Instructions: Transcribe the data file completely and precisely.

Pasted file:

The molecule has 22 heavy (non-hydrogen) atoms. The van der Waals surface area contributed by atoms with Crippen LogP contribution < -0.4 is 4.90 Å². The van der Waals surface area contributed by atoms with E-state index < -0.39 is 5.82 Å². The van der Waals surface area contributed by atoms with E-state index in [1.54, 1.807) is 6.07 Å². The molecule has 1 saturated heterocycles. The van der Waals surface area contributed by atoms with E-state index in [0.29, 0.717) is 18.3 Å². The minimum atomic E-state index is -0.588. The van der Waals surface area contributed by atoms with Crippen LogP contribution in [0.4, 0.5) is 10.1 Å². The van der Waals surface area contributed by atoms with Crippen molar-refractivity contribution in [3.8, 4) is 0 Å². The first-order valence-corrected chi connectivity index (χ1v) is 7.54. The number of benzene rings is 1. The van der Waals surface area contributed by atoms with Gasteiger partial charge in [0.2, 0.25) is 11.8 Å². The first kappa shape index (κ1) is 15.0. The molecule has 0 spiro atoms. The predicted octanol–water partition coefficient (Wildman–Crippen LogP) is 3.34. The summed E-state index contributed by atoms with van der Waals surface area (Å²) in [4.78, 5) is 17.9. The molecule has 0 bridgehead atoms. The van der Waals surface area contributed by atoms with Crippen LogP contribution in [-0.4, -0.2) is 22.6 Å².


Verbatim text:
The molecule has 22 heavy (non-hydrogen) atoms. The van der Waals surface area contributed by atoms with Crippen LogP contribution < -0.4 is 4.90 Å². The van der Waals surface area contributed by atoms with E-state index < -0.39 is 5.82 Å². The van der Waals surface area contributed by atoms with E-state index in [1.54, 1.807) is 6.07 Å². The molecule has 1 saturated heterocycles. The van der Waals surface area contributed by atoms with E-state index in [0.29, 0.717) is 18.3 Å². The minimum atomic E-state index is -0.588. The van der Waals surface area contributed by atoms with Crippen LogP contribution in [0.4, 0.5) is 10.1 Å². The van der Waals surface area contributed by atoms with Crippen molar-refractivity contribution in [3.8, 4) is 0 Å². The first-order valence-corrected chi connectivity index (χ1v) is 7.54. The number of benzene rings is 1. The van der Waals surface area contributed by atoms with Gasteiger partial charge in [0.2, 0.25) is 11.8 Å². The first kappa shape index (κ1) is 15.0. The molecule has 0 spiro atoms. The predicted octanol–water partition coefficient (Wildman–Crippen LogP) is 3.34. The summed E-state index contributed by atoms with van der Waals surface area (Å²) in [4.78, 5) is 17.9. The molecule has 0 bridgehead atoms. The van der Waals surface area contributed by atoms with Crippen LogP contribution in [-0.4, -0.2) is 22.6 Å².